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should I buy a new car now
Old 03-10-2021, 10:57 AM   #1
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should I buy a new car now

I have a 2004 Acura TSX with 220,000 miles on it. It is in pretty good shape, but has needed some relatively expensive stuff in the past few years: a/c compressor, rear calipers and rotors, alternator, new set of tires coming due this year.

The TSX was basically a European Accord with a nicer interior and some features like passenger air bag that the Accord did not have at the time. I have gone to the Acura dealer for service and probably pay too much, but it is very convenient and they give me a loaner car.

Although it is a bit more than I would like to pay, I have my eye on the Acura TLX which replaced the TSX, moving it up the price scale. The alternatives would be the Accord or Camry. I suppose being new I would not have to leave them for long service, so I could put up with sitting in the dealer and not getting a loaner car.

What got me wondering is the idea that with all the money printing we are likely to have inflation and the price of the new car will probably go up.

I have heard that car dealers now are keeping prices high and not bargaining much.

The thought occurred to take a loan with the idea of paying for the car in devalued dollars down the road, but I have a rather large cash allocation so my money would not be earning more than the loan percentage unless it were a really low rate.

So, I guess just paying cash for the car or taking a loan and paying it off immediately (since I saw a video saying that the dealer might be more willing to negotiate on price if they are selling a loan) would be probably how I would do it.

Do you think I should keep the TSX or buy a new car? I suppose there is a lingering danger of having some sort of break down with the old car.

Thanks.
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Old 03-10-2021, 11:06 AM   #2
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At 220k mi the TSX doens't owe you anything. If you have a pile of cash no reason not to update the car. I am someone who likes to run a car to its end but 220,000 is pretty much there. Sounds like you have one car so having one you can count on is advisable. Could you own two cars? Where I grew up in Chicago a lot of people had two cars, a nice, reliable one and a beater to leave at the airport, drive on salty roads and the like.
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Old 03-10-2021, 11:14 AM   #3
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Maybe it's time for that Lambo and enjoy the ride
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Old 03-10-2021, 11:32 AM   #4
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We recently replaced both of our cars. DW's 98 Caddy had the infamous Northstar engine which went out again at100K miles. Our grandson needed a car, as his had also died.
DW ended up with a Mazdz CX-5, which she loves, once she got used to it. I got a one year old Hyundai Accent from Enterprise.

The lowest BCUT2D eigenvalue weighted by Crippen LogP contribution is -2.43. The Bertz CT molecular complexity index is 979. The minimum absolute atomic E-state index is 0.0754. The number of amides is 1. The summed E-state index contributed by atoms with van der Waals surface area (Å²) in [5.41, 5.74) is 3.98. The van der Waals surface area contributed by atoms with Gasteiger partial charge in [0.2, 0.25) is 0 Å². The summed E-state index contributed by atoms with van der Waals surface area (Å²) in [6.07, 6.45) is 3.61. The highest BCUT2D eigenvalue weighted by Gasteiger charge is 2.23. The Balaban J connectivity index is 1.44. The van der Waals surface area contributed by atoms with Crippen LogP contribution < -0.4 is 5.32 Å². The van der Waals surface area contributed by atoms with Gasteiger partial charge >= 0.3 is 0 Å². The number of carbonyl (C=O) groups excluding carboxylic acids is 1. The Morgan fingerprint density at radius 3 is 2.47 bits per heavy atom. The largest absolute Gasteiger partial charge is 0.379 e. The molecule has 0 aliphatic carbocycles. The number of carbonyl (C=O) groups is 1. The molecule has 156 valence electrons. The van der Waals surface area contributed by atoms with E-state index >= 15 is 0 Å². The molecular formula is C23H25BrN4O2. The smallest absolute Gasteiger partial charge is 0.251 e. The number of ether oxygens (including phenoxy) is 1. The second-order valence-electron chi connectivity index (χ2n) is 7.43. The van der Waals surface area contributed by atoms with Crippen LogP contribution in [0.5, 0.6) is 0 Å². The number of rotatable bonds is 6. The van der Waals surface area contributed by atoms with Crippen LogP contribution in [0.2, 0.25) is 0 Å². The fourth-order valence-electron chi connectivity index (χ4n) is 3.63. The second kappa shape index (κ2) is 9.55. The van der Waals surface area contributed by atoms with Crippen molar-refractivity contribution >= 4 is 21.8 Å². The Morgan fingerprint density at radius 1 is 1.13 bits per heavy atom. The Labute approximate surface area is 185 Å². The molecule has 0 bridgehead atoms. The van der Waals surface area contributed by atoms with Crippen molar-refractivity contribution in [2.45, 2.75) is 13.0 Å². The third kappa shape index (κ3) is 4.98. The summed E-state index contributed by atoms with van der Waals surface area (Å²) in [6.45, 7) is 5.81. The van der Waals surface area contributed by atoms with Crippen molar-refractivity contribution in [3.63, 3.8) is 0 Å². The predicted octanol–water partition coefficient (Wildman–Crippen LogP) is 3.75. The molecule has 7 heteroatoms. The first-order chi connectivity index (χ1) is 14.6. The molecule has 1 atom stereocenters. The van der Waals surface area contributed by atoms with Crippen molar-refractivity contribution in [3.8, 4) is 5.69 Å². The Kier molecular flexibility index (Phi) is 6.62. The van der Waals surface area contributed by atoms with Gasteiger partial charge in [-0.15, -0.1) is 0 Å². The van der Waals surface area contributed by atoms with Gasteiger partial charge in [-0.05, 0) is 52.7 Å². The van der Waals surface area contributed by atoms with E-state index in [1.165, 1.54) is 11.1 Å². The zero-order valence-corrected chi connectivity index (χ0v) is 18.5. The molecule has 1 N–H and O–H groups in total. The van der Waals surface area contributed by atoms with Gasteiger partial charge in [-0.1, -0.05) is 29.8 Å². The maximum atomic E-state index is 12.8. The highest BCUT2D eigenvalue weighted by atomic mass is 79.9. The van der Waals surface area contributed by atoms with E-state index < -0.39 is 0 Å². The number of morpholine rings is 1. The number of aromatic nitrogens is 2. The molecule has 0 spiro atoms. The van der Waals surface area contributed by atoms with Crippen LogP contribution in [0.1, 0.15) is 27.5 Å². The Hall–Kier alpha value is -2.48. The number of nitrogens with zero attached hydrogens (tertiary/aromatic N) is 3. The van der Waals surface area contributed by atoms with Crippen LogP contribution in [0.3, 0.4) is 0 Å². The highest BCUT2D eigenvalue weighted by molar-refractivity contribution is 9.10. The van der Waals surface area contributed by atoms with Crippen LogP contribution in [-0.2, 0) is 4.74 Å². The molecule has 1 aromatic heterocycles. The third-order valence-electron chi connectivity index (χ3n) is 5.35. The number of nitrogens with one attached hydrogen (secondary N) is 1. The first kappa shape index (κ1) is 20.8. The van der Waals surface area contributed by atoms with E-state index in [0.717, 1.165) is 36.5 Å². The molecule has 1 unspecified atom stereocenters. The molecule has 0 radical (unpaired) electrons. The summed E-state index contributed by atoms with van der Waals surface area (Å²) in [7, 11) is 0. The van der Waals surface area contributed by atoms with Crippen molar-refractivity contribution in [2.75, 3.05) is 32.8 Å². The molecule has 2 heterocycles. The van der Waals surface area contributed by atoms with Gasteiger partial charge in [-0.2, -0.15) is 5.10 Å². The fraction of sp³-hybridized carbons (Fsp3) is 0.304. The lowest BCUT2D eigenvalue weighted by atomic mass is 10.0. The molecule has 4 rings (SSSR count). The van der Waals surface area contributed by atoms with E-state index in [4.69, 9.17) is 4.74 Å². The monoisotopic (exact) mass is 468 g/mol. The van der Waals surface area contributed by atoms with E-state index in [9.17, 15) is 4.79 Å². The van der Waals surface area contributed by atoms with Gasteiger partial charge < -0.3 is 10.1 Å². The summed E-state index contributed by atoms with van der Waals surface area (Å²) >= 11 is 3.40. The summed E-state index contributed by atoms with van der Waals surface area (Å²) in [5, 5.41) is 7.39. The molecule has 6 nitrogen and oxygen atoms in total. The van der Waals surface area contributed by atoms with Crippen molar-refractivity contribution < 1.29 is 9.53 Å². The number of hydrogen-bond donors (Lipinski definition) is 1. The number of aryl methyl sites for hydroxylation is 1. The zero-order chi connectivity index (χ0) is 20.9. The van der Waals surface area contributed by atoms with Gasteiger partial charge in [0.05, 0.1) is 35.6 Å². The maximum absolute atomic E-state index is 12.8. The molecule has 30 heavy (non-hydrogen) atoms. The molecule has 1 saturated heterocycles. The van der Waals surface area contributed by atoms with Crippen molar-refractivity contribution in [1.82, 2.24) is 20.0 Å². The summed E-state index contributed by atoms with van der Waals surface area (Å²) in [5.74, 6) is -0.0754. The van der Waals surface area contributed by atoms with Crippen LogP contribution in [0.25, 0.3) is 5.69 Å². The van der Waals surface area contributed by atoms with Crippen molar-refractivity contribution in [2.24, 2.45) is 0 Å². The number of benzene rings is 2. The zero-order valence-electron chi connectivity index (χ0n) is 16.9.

We paid cash, and at our age, they will probably be the last cars we buy.
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Old 03-10-2021, 11:34 AM   #5
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I forgot to mention that although I FIRE'd in 2016 and an isolating from the pandemic, I do drive a 3 hour round trip, taking my 94 year old mother with me, each week to drop food off for my step-father. So having a reliable car is important.

I think I would agree that maybe getting a new car and keeping the TSX for a beater would be the way to go.

My 94 year old mother says that the TSX is a nice car and that I should keep it and wait until I can buy a flying car.
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Old 03-10-2021, 11:41 AM   #6
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Get a new car, with the new safety features. If it saves you or some else their life it will pay for itself.

Dump the old one...not needed.....why pay the insurance/upkeep.
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Old 03-10-2021, 12:37 PM   #7
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3 hour round trip, 94 year old mother. Changes the whole equation.

Buy a New Car ! ! Of course. Enjoy......
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Old 03-10-2021, 01:24 PM   #8
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Now doesn't seem like a good time to get a new car to me. Due to the semiconductor shortage, many makes and models are in short supply, incentives are almost non-existent and dealer inventories are very low. All these things make it tougher to get a good deal. A dealer maintained Acura with 220,000 miles wouldn't cause me a bit of worry as far as reliability is concerned. With that said, with warmer weather approaching, more people receiving the Covid vaccine and with the pent up demand, I don't anticipate conditions becoming more favorable in the near future.
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Old 03-10-2021, 01:32 PM   #9
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Buy one if you want. I wouldn't predicate the decision on fears of inflation, though.
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Old 03-10-2021, 01:42 PM   #10
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It it really true that cars are in short supply? I thought I heard that Honda Accord sales were way down and they were discounting them heavily. In general I’ve been reading that car sales are down due to COVID because so many people are working from home now that they don’t use their cars nearly as much as they used to.

In general I would never spend more money on repairs to a car than the car’s current value. I’m guessing you are approaching that situation, if not already there.